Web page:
Color Change or Patina in Hardwood Flooring


Wood is a natural material that reacts to ambient light. Some woods gain richness in color once exposed to sunlight. Others may lighten over time. The most dramatic changes occur within the first six months following installation. The tendency to shift color over time is rated as Minimal or Moderate.

Color changes in hardwood flooring, patina, are a natural characteristic of all wood species. “Sun-shading”, ambering or yellowing, and mellowing are terms frequently used to describe this occurrence. The color change may be slow, such as in American Oak or very rapid as in Brazilian Cherry. Domestic species that change color rapidly are American Cherry and Pecan/Hickory. Most imported exotic species are dark in color naturally, but darken even more and often do so very rapidly. Market trends have shown a dramatic increase in usage of lighter stained products or products with no stain at all. The use of stain camouflages the natural color changes associated with wood. For that reason natural or unstained products may show color change more rapidly than if they had been stained.

Technically the color change occurs in the lignin within the cell wall due to photochemical and oxidative chemical reactions. The rate of the chemical reaction is associated with the species, air, temperature, light and its intensity as well as the trace chemicals within the wood.

Many finishes can and do amber with age, affecting the overall appearance of patina, AHF Products’ finishes remain clear throughout their usage life. Because wood is a natural product and because photochemical and oxidative chemical changes are a natural phenomenon, AHF Products does not accept responsibility for these color changes. We disclaim such responsibility directly within our warranty. It should be noted, however, that a customer that is dissatisfied with the difference in the color of a new floor versus what they find on a sample board may not have to remain dissatisfied for long. The new flooring will age to match the sample board and very quickly if the species selection is one of those previously mentioned.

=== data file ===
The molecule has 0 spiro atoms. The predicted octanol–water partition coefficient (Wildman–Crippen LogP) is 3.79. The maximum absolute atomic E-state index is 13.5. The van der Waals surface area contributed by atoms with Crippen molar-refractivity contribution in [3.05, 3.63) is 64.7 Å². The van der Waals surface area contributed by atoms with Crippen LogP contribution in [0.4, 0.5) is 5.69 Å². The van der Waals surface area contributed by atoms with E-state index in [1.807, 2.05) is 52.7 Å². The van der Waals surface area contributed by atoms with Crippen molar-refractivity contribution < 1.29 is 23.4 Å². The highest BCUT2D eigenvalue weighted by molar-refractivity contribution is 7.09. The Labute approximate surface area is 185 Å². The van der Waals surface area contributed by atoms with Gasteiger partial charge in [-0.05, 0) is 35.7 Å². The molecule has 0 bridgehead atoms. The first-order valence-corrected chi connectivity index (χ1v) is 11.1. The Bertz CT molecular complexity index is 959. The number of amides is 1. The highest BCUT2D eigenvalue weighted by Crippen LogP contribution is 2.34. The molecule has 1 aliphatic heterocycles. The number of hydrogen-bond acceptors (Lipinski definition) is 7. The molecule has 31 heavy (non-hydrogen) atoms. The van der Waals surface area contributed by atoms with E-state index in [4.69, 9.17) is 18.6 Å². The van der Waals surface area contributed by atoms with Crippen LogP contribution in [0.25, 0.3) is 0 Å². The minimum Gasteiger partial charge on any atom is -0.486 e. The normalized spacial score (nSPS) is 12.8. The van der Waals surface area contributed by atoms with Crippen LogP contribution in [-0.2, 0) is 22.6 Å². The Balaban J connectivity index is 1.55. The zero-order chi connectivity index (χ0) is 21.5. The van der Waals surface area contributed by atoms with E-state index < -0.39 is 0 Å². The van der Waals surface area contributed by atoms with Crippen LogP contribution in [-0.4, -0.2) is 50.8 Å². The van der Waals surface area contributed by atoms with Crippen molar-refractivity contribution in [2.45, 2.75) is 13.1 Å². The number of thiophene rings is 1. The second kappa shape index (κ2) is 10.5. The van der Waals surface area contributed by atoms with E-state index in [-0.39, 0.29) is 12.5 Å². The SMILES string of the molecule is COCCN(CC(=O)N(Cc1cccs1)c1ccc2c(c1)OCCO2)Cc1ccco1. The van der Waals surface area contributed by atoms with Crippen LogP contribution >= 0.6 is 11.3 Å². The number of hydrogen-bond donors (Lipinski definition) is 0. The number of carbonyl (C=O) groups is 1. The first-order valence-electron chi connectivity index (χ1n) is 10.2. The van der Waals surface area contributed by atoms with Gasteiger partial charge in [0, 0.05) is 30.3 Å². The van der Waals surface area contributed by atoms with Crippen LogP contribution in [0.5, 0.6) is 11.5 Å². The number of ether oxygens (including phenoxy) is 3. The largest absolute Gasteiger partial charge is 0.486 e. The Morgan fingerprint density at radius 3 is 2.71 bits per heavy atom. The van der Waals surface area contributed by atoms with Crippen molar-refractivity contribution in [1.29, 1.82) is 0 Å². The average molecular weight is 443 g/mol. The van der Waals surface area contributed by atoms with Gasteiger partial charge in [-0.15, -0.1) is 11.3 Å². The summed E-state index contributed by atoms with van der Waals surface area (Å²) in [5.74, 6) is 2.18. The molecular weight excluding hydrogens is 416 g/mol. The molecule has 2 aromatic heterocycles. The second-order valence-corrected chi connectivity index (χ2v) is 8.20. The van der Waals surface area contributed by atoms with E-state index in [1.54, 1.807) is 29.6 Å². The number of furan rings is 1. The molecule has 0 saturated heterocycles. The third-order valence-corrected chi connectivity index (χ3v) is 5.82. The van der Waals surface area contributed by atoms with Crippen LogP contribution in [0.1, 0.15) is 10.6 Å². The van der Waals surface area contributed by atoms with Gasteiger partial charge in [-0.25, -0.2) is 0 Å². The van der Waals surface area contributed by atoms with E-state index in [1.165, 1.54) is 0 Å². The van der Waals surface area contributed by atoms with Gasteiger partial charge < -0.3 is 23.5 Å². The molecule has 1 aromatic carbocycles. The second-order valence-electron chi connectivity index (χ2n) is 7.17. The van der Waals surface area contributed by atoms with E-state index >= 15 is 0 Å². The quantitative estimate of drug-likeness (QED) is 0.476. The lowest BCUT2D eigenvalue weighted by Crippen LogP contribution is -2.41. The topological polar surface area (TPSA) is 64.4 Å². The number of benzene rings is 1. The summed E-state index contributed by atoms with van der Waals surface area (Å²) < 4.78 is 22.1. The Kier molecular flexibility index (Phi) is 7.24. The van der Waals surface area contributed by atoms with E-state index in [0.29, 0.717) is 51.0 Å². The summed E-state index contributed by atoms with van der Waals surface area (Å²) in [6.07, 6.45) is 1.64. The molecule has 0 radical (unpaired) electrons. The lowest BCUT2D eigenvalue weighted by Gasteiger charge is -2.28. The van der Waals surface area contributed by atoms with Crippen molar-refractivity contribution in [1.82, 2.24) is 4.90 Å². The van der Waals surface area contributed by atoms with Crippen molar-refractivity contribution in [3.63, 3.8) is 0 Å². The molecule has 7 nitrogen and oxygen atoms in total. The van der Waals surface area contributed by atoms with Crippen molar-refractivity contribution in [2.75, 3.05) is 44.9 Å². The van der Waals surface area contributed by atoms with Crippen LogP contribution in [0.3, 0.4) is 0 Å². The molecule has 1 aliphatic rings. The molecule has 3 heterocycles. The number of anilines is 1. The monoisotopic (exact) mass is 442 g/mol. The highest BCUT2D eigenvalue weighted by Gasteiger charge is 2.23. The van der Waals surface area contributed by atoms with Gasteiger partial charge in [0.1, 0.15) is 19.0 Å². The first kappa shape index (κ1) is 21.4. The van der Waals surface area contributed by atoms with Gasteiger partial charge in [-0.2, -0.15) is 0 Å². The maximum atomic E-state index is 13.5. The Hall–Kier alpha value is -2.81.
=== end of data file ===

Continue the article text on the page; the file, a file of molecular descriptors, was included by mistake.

It is important to note that the process of aging; patina, is closely associated with the surface of the floor. Most color change only occurs .010″ into the surface. A floor that has darkened beyond satisfaction may be lightly sanded (finish removal required) to remove the patina. It should be noted that the same color change would again occur.

Special Statement About Walnut:

New walnut has a consistent dark brown color, but as it gets older it does two things. It gets lighter and a rich honey color starts to come through the grain. Black walnut wood is dark, hard, dense and tight-grained. It’s prized by woodworkers for its strength, grain and color. It polishes to a very smooth finish, and the color ranges from creamy white in the sapwood to a dark chocolate in the heartwood. Over the years, natural walnut wood develops a lustrous patina

Updated on October 26, 2022

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